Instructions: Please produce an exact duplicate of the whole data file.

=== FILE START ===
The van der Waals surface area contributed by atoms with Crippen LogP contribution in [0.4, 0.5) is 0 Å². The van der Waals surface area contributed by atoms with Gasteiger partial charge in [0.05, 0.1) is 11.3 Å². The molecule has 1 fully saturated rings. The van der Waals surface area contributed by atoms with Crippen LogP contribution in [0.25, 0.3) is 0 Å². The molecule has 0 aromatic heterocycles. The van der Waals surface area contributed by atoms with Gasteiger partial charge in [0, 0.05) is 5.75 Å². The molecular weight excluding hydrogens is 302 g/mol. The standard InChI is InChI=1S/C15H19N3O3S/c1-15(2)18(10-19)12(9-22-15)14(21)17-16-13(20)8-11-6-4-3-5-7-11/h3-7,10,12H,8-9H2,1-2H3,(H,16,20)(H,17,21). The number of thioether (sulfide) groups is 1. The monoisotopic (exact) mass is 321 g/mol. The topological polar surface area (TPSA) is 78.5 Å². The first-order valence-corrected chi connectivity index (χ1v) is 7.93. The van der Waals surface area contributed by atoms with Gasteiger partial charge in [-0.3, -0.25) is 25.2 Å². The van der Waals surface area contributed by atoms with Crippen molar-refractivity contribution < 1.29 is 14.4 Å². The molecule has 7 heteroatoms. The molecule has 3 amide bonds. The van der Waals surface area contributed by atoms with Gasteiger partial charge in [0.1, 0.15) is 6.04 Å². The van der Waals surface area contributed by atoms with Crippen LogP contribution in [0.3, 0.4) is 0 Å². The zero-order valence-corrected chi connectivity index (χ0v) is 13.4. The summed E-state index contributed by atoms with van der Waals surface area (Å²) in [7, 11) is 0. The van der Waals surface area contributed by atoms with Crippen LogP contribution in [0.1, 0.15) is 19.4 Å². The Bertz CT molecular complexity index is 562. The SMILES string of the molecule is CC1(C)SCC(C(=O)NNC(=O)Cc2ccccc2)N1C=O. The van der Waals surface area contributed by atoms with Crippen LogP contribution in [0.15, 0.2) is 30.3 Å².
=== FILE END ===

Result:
The van der Waals surface area contributed by atoms with Crippen LogP contribution in [0.4, 0.5) is 0 Å². The van der Waals surface area contributed by atoms with Gasteiger partial charge in [0.05, 0.1) is 11.3 Å². The molecule has 1 fully saturated rings. The van der Waals surface area contributed by atoms with Crippen LogP contribution in [0.25, 0.3) is 0 Å². The molecule has 0 aromatic heterocycles. The van der Waals surface area contributed by atoms with Gasteiger partial charge in [0, 0.05) is 5.75 Å². The molecular weight excluding hydrogens is 302 g/mol. The standard InChI is InChI=1S/C15H19N3O3S/c1-15(2)18(10-19)12(9-22-15)14(21)17-16-13(20)8-11-6-4-3-5-7-11/h3-7,10,12H,8-9H2,1-2H3,(H,16,20)(H,17,21). The number of thioether (sulfide) groups is 1. The monoisotopic (exact) mass is 321 g/mol. The topological polar surface area (TPSA) is 78.5 Å². The first-order valence-corrected chi connectivity index (χ1v) is 7.93. The van der Waals surface area contributed by atoms with Gasteiger partial charge in [-0.3, -0.25) is 25.2 Å². The van der Waals surface area contributed by atoms with Crippen molar-refractivity contribution < 1.29 is 14.4 Å². The molecule has 7 heteroatoms. The molecule has 3 amide bonds. The van der Waals surface area contributed by atoms with Gasteiger partial charge in [0.1, 0.15) is 6.04 Å². The van der Waals surface area contributed by atoms with Crippen LogP contribution in [0.3, 0.4) is 0 Å². The zero-order valence-corrected chi connectivity index (χ0v) is 13.4. The summed E-state index contributed by atoms with van der Waals surface area (Å²) in [7, 11) is 0. The van der Waals surface area contributed by atoms with Crippen LogP contribution in [0.1, 0.15) is 19.4 Å². The Bertz CT molecular complexity index is 562. The SMILES string of the molecule is CC1(C)SCC(C(=O)NNC(=O)Cc2ccccc2)N1C=O. The van der Waals surface area contributed by atoms with Crippen LogP contribution in [0.15, 0.2) is 30.3 Å².